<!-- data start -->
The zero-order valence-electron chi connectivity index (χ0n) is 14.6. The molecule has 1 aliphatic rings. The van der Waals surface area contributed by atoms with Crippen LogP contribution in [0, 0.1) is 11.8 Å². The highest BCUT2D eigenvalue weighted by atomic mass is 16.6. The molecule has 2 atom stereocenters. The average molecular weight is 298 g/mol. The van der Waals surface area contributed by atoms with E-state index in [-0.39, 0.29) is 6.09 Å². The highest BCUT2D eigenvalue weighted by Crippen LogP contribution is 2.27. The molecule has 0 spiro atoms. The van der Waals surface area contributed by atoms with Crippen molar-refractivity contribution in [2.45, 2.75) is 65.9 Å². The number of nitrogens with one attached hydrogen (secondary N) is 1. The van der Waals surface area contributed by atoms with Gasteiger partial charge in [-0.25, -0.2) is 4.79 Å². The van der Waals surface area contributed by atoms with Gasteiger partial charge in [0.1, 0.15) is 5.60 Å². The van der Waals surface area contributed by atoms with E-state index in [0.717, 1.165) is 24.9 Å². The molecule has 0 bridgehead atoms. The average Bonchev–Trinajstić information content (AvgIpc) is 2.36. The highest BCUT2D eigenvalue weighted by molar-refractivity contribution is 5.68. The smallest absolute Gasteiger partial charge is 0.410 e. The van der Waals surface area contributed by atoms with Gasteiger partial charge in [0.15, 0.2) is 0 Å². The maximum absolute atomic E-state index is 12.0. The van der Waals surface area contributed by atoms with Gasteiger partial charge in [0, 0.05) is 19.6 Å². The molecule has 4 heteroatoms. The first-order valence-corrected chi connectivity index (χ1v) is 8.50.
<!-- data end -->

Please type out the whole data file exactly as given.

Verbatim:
The zero-order valence-electron chi connectivity index (χ0n) is 14.6. The molecule has 1 aliphatic rings. The van der Waals surface area contributed by atoms with Crippen LogP contribution in [0, 0.1) is 11.8 Å². The highest BCUT2D eigenvalue weighted by atomic mass is 16.6. The molecule has 2 atom stereocenters. The average molecular weight is 298 g/mol. The van der Waals surface area contributed by atoms with E-state index in [-0.39, 0.29) is 6.09 Å². The highest BCUT2D eigenvalue weighted by Crippen LogP contribution is 2.27. The molecule has 0 spiro atoms. The van der Waals surface area contributed by atoms with Crippen molar-refractivity contribution in [2.45, 2.75) is 65.9 Å². The number of nitrogens with one attached hydrogen (secondary N) is 1. The van der Waals surface area contributed by atoms with Gasteiger partial charge in [-0.25, -0.2) is 4.79 Å². The van der Waals surface area contributed by atoms with Gasteiger partial charge in [0.1, 0.15) is 5.60 Å². The van der Waals surface area contributed by atoms with E-state index in [0.717, 1.165) is 24.9 Å². The molecule has 0 bridgehead atoms. The average Bonchev–Trinajstić information content (AvgIpc) is 2.36. The highest BCUT2D eigenvalue weighted by molar-refractivity contribution is 5.68. The smallest absolute Gasteiger partial charge is 0.410 e. The van der Waals surface area contributed by atoms with Gasteiger partial charge in [0.15, 0.2) is 0 Å². The maximum absolute atomic E-state index is 12.0. The van der Waals surface area contributed by atoms with Gasteiger partial charge in [0, 0.05) is 19.6 Å². The molecule has 4 heteroatoms. The first-order valence-corrected chi connectivity index (χ1v) is 8.50.